(b) becomes disqualified for election in accordance with
Article 70;

(c) acts contrary to a prescribed code of conduct;

(d) resigns from the political party which sponsored the
member for election to the National Assembly;

(e) is expelled from the political party which sponsored the
member for election to the National Assembly;
(f) ceases to be a citizen;
(g) having been elected to the National Assembly, as an
independent candidate, joins a political party;
(h) is disqualified as a result of a decision of the
ConstitutionalCourt; or
(i) dies.”

Of particular relevance to this case is Article 72 (2) (b) which is couched as follows:
“72 (2) (b) The office of Member of Parliament becomes
vacant if the member becomes disqualified for election in
accordance with Article 70.”
Consequently, Article 70 (2) (f) provides as follows:

“70 (2) (f) A person is disqualified from being elected as a
Member of Parliament if that person is serving a sentence of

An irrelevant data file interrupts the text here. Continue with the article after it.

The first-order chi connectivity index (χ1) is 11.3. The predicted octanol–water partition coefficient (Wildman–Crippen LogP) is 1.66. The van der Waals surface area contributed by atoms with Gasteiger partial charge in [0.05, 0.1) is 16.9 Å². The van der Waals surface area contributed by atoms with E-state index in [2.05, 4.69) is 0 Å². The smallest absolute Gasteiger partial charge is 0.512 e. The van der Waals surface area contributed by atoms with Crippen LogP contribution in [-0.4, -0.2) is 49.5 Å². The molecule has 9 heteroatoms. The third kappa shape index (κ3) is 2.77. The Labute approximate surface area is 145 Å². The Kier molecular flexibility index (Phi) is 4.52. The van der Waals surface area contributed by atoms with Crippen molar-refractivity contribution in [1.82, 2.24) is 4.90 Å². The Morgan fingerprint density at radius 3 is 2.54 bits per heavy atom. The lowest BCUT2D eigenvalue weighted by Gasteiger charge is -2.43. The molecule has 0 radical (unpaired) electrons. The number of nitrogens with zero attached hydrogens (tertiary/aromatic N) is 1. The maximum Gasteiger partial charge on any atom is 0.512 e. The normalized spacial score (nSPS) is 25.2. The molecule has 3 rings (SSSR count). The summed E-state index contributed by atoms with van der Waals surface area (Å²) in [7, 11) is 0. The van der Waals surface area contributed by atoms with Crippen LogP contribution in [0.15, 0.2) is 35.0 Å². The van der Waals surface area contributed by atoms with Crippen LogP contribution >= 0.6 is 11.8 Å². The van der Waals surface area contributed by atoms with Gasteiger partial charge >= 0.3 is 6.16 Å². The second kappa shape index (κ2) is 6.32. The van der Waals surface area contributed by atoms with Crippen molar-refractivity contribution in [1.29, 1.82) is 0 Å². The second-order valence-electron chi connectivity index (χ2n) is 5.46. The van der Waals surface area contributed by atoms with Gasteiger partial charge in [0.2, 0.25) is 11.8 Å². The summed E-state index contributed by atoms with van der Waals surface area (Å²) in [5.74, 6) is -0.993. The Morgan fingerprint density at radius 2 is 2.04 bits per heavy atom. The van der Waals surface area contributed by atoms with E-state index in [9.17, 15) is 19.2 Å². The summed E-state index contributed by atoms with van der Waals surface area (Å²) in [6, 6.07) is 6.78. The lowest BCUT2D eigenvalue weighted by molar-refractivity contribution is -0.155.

imprisonment for an offence under a written law.”

The effect of the foregoing provisions, when read together, is thata Member of Parliament vacates or loses his or her seat when he or she is serving a sentence of imprisonment.

Hon Members, Bryan A Garner, Editor-in-Chief of the Black’s Law Dictionary, Ninth Edition, (USA, Thomson Reuters 2009) defines
imprisonment, at page 825, “Imprisonment_. 1.

The act of confining a person especially in prison. 2. The state of being confined.”

Hon Members, I have had occasion to pronounce myself on the vacation of a seat by a member who is serving a sentence of imprisonment.

This was in my Ruling on A Point of Order Raised by Hon J J Mwiimbu, Member of Parliament for Monze Central
Parliamentary Constituency, Alleging That The National Assembly Has Treated Members Of Parliament Facing Various Court Cases in a Discriminatory Manner (Daily Parliamentary Debate of Wednesday, 21st March, 2018 at pages t to 12).

The Point of Order was precipitated by a letter I wrote to the Electoral Commission of Zambia on 7th March, 2018, to inform it of the vacancy in the Chilanga Parliamentary Constituency seat.

This followed the conviction and imprisonment of the then Member of Parliament for Chilanga, Mr K A Mukata, in accordance with Article 72 (2) (b). In my ruling, I took time to apprise the House of how a member vacates his seat under Article 70 (2) (f) of the
Constitution.

The background to the Mukata Case is that on Wednesday, 28th